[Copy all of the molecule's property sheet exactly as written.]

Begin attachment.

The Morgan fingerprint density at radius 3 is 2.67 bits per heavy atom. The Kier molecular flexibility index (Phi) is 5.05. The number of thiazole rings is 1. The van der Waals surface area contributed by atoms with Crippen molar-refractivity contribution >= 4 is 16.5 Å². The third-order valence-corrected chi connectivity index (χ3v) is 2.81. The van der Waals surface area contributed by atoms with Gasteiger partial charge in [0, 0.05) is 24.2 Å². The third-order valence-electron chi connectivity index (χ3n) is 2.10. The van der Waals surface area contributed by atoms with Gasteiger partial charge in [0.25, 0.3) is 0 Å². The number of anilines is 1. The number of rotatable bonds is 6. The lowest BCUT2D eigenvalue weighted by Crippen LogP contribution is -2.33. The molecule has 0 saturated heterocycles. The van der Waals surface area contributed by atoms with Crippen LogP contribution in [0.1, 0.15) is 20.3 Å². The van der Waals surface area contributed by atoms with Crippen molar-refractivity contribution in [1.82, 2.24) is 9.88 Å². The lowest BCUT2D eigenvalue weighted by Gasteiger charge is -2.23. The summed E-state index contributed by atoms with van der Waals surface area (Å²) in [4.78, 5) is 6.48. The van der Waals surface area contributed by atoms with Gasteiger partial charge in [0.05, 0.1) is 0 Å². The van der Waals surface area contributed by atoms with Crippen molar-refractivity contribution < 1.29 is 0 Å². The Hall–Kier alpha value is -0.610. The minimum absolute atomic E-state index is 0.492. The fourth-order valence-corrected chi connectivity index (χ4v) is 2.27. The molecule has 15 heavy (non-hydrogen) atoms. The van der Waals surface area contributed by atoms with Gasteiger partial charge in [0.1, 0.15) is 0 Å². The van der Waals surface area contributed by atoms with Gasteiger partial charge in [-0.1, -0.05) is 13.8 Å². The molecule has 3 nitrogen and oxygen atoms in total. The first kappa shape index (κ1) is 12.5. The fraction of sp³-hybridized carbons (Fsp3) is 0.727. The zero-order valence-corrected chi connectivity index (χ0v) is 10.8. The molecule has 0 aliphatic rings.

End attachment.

The Morgan fingerprint density at radius 3 is 2.67 bits per heavy atom. The Kier molecular flexibility index (Phi) is 5.05. The number of thiazole rings is 1. The van der Waals surface area contributed by atoms with Crippen molar-refractivity contribution >= 4 is 16.5 Å². The third-order valence-corrected chi connectivity index (χ3v) is 2.81. The van der Waals surface area contributed by atoms with Gasteiger partial charge in [0, 0.05) is 24.2 Å². The third-order valence-electron chi connectivity index (χ3n) is 2.10. The van der Waals surface area contributed by atoms with Gasteiger partial charge in [0.25, 0.3) is 0 Å². The number of anilines is 1. The number of rotatable bonds is 6. The lowest BCUT2D eigenvalue weighted by Crippen LogP contribution is -2.33. The molecule has 0 saturated heterocycles. The van der Waals surface area contributed by atoms with Crippen LogP contribution in [0.1, 0.15) is 20.3 Å². The van der Waals surface area contributed by atoms with Crippen molar-refractivity contribution in [1.82, 2.24) is 9.88 Å². The lowest BCUT2D eigenvalue weighted by Gasteiger charge is -2.23. The summed E-state index contributed by atoms with van der Waals surface area (Å²) in [4.78, 5) is 6.48. The van der Waals surface area contributed by atoms with Gasteiger partial charge in [0.05, 0.1) is 0 Å². The van der Waals surface area contributed by atoms with Crippen molar-refractivity contribution < 1.29 is 0 Å². The Hall–Kier alpha value is -0.610. The minimum absolute atomic E-state index is 0.492. The fourth-order valence-corrected chi connectivity index (χ4v) is 2.27. The molecule has 15 heavy (non-hydrogen) atoms. The van der Waals surface area contributed by atoms with Gasteiger partial charge in [0.1, 0.15) is 0 Å². The van der Waals surface area contributed by atoms with Gasteiger partial charge in [-0.1, -0.05) is 13.8 Å². The molecule has 3 nitrogen and oxygen atoms in total. The first kappa shape index (κ1) is 12.5. The fraction of sp³-hybridized carbons (Fsp3) is 0.727. The zero-order valence-corrected chi connectivity index (χ0v) is 10.8. The molecule has 0 aliphatic rings.